The business seems to have been taken over by W Inkin in 1982, but didn’t last more than a couple of years longer (4). It is difficult to imagine now a small corner shop off-licence remaining in the hands of the same family for 82 years. There were memories of Winnie and being sent to the off licence to buy rolling tobacco and cigarette papers on a Facebook thread on the first post.
17 has now been converted into a pair of flats.
Next door at number 18, the numbering on Ardmere Road is consecutive, was another shop that lasted a long time in the same family – Edith May’s grocers. She seems to have started as an assistant to & servant for Mary Law who was running the shop by 1911, taking over from Thomas Dixon who had been there since around 1905. Edith, then Coles, was 18 then having been born in late 1892. Edith married William May in Whitechapel in 1920.
Mary Law ran the grocers until around 1924 when the Mays took over (5). In the Kelly’s Directories Edward May is listed as the proprietor from the mid-1920s until around 1941 (6). Given that he was listed as a Telephone Engineer in the 1939 Register the reality was that it was probably Edith’s business. During the war the grocers was where lots of local homes were registered to for their rations.
It was an old fashioned shop, unlike the off-licence which seems to have had a refit after World War 2, Edith’s grocery was
….frozen in time. Old marble counters, wooden single drawer for a till, flagstone floor, shelves with doilies and a huge brass scales.
Edith May ran the shop until about 1980, having been involved with the shop for around 70 years. The shop was taken over by someone called Bobins around 1982, but like Winnie Barrett’s off-licence, it didn’t last long in new ownership (7). The shop front has gone and unlike next door there is little evidence from the outside of retail past (see below).
So what about the street now? Census data remains confidential for about a century although some anonymised data is made available to researchers much sooner. However, it is possible to look at summary data on a variety of questions for quite small areas known as Output Areas. Data for Ardmere Road is available together with the neighbouring Brightside and Elthruda Roads. As would be expected, employment patterns have changed a lot since 1939. The big areas of employment in Ardmere Road’s Output Area are retail and wholesale (18%); education (11%); health and social work (10%), information and communication (10%) and construction (8%). These are relatively similar to Lewisham as a whole although more work in retail, manufacturing, construction and information, with slightly less in most other areas.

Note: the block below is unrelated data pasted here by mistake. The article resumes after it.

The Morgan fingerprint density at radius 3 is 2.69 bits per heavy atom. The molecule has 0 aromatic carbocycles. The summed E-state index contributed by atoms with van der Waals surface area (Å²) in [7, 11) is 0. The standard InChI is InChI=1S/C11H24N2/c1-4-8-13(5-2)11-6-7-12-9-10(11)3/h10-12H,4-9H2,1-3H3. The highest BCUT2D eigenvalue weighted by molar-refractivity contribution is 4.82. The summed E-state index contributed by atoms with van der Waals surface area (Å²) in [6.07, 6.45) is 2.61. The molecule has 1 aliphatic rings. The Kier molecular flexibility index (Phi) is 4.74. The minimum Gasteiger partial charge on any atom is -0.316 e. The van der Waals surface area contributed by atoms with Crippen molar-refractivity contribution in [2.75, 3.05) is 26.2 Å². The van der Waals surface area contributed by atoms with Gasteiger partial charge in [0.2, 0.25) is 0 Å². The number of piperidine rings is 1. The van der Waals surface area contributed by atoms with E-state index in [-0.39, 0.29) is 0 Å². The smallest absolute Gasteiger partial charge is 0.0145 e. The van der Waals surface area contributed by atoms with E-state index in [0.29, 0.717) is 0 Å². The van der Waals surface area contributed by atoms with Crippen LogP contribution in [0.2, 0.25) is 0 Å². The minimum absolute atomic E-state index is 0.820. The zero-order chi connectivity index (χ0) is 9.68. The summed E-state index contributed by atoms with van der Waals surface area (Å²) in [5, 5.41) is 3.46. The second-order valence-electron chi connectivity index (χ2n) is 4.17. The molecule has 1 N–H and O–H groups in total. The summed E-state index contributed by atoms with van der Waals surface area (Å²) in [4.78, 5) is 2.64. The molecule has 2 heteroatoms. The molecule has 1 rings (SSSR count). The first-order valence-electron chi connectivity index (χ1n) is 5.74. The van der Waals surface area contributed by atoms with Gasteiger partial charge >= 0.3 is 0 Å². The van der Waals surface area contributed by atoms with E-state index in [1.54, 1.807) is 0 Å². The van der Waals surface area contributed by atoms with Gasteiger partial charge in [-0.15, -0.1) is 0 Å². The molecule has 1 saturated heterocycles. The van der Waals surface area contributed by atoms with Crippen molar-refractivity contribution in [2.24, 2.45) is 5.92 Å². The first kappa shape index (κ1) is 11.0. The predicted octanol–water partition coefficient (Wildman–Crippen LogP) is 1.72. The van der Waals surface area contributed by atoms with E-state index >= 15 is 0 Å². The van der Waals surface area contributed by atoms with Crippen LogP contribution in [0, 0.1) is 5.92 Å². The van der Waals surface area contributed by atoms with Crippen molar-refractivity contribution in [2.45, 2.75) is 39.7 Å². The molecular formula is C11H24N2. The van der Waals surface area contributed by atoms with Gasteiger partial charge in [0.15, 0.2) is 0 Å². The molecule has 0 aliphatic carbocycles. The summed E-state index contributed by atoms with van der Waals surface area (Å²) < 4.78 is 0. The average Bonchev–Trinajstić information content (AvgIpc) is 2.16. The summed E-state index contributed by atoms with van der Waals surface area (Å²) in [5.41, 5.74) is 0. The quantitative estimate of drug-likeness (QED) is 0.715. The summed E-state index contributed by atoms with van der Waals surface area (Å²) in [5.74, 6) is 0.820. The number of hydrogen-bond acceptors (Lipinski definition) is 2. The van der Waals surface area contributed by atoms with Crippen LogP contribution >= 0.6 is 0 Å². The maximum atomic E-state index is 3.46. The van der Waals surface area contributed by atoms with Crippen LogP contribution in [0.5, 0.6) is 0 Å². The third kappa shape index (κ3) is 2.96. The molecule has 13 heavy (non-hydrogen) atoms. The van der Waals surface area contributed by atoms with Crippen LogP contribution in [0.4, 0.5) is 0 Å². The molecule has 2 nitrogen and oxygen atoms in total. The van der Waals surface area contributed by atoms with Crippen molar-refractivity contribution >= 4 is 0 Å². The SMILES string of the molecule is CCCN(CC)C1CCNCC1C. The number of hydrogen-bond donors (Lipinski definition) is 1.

As for housing, of the 274 homes in the Output Area, 123 are owner occupied with 151 rented or shared ownership. The average number of people per home were 2.55 – while lower than in 1939, this reflects as much that houses have been subdivided into flats.
Rent levels will vary depending on the type of landlord – with the suggested private rents in the region of £1250 a month, but the social housing owned by Lewisham Council and L&Q considerably cheaper but still a lot more expensive. This is somewhat more that the 45p a week charged in 1907, even taking account of inflation.
As for sold house prices , two houses albeit tenanted were sold for just £140 in 1908 (8). The most recent house sold was for £480,000 in September 2015, and a valuation now would probably be around £517,000. The two bedroom houses (where the third bedroom is turned into a bathroom) are a bit cheaper.
As for the ‘shoddy building’ described by Charles Booth’s researcher, other than the World War 2 damage, the houses (from the outside at least) seem to have stood the test of time better than many in the area.
- Laurence Ward (2015) The London County Council Bomb Damage Maps 1939-1945 – permission has been given by the copyright owners of the map, the London Metropolitan Archives to use the image here
- On a Creative Commons via the National Library of Scotland
- 1925 Lewisham Brockley and Catford Kelly’s Directory (via Lewisham Archives)
- Various London Kelly’s Post Office Directories from 1965 to 1983 (via Lewisham Archives)
- 1925 Lewisham Brockley and Catford Kelly’s Directory (via Lewisham Archives)
- London Kelly’s Post Office Directories various years to rom 1965 to 1983 (via Lewisham Archives)
- 20 November 1908 – Kentish Mercury – London, London, England
Data from the 1939 Register comes via Find My Past
The 2011 Census Data comes via the Office for National Statistics
Thank you to Julie Robinson at Lewisham Archives help on the later Directories and to Helen Holland for her memories of Mrs May’s grocers shop.